A playground at Randall Park Monday, March 23, 2020, at 1399 S. 48th Ave. in Yakima, Wash. City officials discourage children from congregating on playground equipment in alignment with recommended social distancing protocols from health officials.

Here are some questions and answers about the coronavirus outbreak in Yakima County as of Tuesday morning. Information is from the Yakima Health District, the governor's office and state health officials. To submit a question, email news@yakimaherald.com.

What’s the latest on cases in Yakima County?

Yakima County had 44 confirmed and presumptive positive cases of COVID-19 as of Tuesday. The Yakima Health District also reported the first death related to COVID-19 on Monday in Yakima County was an elderly resident of an unnamed long-term care facility. 

From Friday to Sunday, the case count in Yakima County increased by approximately 150%, with about one-quarter of these cases among health care workers, the health district said. The local health district and the Washington State Department of Health are now investigating COVID-19 in two local long-term care facilities.

Cases of COVID-19 have been confirmed across the entire county and there is evidence of continued community spread, the health district said. All individuals with cough and fever symptoms should assume they have COVID-19 and stay at home.

Testing in Yakima County has been focused on health care workers and those who are severely ill.

What about the stay-at-home orders?

The Yakima Health District issued a stay-at-home order Sunday night. Gov. Jay Inslee followed with a statewide order on Monday.

The orders require that every Yakima County resident stay at home at all times except to obtain groceries, food and/or other necessities, to go to medical appointments, to pick up medical prescriptions or to go outside for exercise. Any time people go into public, they must ensure 6 feet of space between themselves and another person.

State health officials say the crisis has impacted every county in the state. People need to heed the precautions for the next two weeks, and the order could be extended beyond that if needed.

Yakima Health District spokeswoman Lilian Bravo said the main distinction between the two orders is that the statewide order is for two weeks, while the county order is indefinite due to the vulnerability of the local health care system and recent closure of Astria Regional, leaving the city of Yakima with only one hospital.

What authority does the Yakima Health District have?

RCW 70.05.070 says the local health officer has the authority to “control and prevent the spread of any dangerous, contagious or infectious diseases that may occur within his or her jurisdiction.”

Dr. Teresa Everson said the order is aimed at saving lives.

“COVID-19 has the potential to overwhelm our health care system,” she said in a statement. “This is a system that was already stressed with a recent hospital closure. Ultimately, the intent of this health order is simple: save lives by slowing the spread of disease.”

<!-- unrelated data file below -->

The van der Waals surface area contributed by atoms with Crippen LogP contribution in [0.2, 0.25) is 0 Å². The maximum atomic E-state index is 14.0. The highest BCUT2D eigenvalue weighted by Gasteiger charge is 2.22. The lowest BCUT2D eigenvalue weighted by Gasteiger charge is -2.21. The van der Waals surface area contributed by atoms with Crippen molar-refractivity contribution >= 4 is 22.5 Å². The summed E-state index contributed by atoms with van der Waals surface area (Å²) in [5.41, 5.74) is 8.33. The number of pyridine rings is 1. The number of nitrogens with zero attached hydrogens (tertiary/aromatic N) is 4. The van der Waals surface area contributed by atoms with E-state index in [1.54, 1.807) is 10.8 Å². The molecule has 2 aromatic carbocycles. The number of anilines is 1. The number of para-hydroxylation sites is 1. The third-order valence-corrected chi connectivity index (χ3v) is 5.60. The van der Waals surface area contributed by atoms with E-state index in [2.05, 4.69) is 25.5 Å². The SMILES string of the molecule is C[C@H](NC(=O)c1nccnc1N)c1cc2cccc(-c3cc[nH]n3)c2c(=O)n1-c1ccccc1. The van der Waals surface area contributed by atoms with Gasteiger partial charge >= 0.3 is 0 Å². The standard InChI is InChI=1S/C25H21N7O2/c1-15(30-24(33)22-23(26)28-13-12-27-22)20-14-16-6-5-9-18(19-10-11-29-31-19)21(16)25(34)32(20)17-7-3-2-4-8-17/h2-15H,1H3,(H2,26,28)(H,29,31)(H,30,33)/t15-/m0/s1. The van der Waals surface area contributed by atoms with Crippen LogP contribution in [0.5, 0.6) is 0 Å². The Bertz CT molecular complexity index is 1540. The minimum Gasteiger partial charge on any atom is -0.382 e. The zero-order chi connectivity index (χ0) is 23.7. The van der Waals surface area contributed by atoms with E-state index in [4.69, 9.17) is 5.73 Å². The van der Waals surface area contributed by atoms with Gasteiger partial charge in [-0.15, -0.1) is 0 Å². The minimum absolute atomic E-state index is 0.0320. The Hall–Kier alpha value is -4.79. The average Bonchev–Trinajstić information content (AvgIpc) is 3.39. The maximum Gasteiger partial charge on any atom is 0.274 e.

Can I go outside? Can my kids play outside?

Yes and yes. You can go outside for exercise, but you should maintain a social distance of 6 feet from others. It’s OK to go for a walk or hike, walk a dog or ride bicycles.

State officials said it’s fine if a family living together decides to go for a walk or take their children to play outside. However, people should not meet up with another group at a park or somewhere else. The city of Yakima and many area school districts are closing playgrounds to public access.

What can stay open?

Grocery stores, food banks, convenience stores, gas stations, pharmacies, banks, laundromats and laundry services. Restaurants are open for take-out, drive-thru and delivery only. Essential state and government functions will remain open.

The order also allows jobs that are part of the critical infrastructure sector to continue. That includes health care, emergency services, agriculture/food, energy, water, wastewater, transportation/shipping, communications/IT, child care, manufacturing that supports critical functions, financial and legal services, hazardous material management and construction jobs, according to the health district.

The state put out a 14-page list of businesses and organizations considered critical infrastructure. Non-essential businesses must close by Wednesday evening. Many businesses can continue operations using telework. For more on the governor's order, click here.

How will the stay-at-home order be enforced locally?

The Yakima Health District is relying on all community members and businesses to move forward with the orders as fast as they are able. They are prioritizing education first, enforcement second. The health officer has the authority to partner with local law enforcement and implement municipal fines at the health officer’s discretion. Non-compliance can be reported to 509-249-6508.

State officials said that police initially do not intend to go out and make arrests. They will disperse crowds. However, a violation of the state order is a gross misdemeanor. Authorities could get to a point where arrests could occur.

Yakima County Sheriff Bob Udell said Tuesday deputies do not plan to arrest, cite or detain people who are not in compliance. Law enforcement will instead aim to engage and educate those not following the rules.

"Law enforcement is here to help the community," he said, adding that there were no plans to mobilize the National Guard, except to potentially help with hauling supplies.

Staff reporters Phil Ferolito and Janelle Retka contributed to this article.

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